His brain isn’t all that’s coming along; she’s also growing other integral organs, such as a heart and kidneys. In fact, he likely has a heart rateof about 100 beats per minute at this point. Additionally, your baby may be developing a tongue, arms and legs.
Toward the end of your seventh week, your child is nearly double the length he was at the beginning, reaching roughly 13 millimeters, with the head making up the majority of the volume.
Even though your baby is no bigger than a berry at seven weeks, you may begin to feel pressure on your bladder. This isn’t only due to your expanding uterus, but also an increase in a hormone called human chorionic gonadotropin (hCG), which helps to get blood flowing to yourpelvis. This is a good thing, because blood flow stimulation allows you to better get rid of waste, and hCG plays an integral role in placenta development—so just try to remember that the next time you’re racing to the bathroom.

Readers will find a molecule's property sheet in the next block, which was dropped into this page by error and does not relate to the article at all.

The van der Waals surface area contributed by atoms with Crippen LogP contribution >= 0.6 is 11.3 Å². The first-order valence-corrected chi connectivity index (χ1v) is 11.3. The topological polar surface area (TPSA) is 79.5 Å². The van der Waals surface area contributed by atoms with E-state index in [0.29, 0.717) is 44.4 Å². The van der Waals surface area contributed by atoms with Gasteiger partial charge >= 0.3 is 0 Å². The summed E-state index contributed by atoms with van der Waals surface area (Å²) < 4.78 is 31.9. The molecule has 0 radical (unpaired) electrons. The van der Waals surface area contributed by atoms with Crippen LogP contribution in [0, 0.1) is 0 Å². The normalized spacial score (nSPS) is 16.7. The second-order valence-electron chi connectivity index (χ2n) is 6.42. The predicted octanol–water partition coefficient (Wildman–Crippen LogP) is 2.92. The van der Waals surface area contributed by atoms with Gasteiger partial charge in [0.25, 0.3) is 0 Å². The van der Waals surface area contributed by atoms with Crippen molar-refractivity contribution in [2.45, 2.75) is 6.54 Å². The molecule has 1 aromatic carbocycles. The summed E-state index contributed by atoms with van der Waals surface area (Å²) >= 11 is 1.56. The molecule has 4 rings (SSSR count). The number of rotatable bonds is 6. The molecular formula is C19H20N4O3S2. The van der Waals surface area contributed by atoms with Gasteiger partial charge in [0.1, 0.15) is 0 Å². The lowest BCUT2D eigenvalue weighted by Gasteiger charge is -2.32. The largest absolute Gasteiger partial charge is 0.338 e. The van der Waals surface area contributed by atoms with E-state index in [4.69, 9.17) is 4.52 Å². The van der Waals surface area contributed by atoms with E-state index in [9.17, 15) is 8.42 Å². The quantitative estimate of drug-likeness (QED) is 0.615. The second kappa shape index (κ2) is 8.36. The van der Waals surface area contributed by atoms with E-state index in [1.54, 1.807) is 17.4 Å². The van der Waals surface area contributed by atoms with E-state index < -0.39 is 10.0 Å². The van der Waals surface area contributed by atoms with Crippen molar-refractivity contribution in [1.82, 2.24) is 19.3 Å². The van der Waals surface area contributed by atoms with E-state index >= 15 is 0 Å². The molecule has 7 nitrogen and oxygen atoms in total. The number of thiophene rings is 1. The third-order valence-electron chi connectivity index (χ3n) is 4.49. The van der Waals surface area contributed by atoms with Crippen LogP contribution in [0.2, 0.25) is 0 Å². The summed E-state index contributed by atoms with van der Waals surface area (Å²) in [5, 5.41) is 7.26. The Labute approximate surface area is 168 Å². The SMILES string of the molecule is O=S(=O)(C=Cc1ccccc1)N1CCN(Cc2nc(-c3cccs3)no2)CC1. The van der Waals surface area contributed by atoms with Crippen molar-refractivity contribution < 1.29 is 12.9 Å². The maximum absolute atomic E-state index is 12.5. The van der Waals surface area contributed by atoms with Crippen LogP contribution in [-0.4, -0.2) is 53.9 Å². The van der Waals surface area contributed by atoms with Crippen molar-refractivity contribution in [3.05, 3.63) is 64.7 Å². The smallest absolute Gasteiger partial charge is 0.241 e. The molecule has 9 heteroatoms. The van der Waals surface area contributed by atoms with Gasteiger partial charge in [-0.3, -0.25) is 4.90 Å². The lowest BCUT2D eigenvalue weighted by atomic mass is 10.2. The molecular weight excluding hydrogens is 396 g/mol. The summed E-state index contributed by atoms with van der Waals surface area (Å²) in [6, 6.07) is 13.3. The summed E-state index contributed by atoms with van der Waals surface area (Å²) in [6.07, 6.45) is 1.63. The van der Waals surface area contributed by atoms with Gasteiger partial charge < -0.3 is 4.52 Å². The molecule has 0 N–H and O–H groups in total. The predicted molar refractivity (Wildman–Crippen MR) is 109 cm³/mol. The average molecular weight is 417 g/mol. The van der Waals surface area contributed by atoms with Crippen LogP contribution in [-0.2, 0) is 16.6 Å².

You may also keep in mind that some women experience alleviation in their constant need to go once they enter their second trimester. But it also may reappear toward the end of your pregnancy when your little one settles down into your pelvis, leaving not much space for your bladder.
What’s important to remember is that even though your urge to urinate may seem intense and never-ending at times, don’t try to cut down on time spent in the bathroom by forgoing fluids. You and your baby need to remain hydrated, and a lack of fluids may cause a urinary tract infection, which is most unpleasant.
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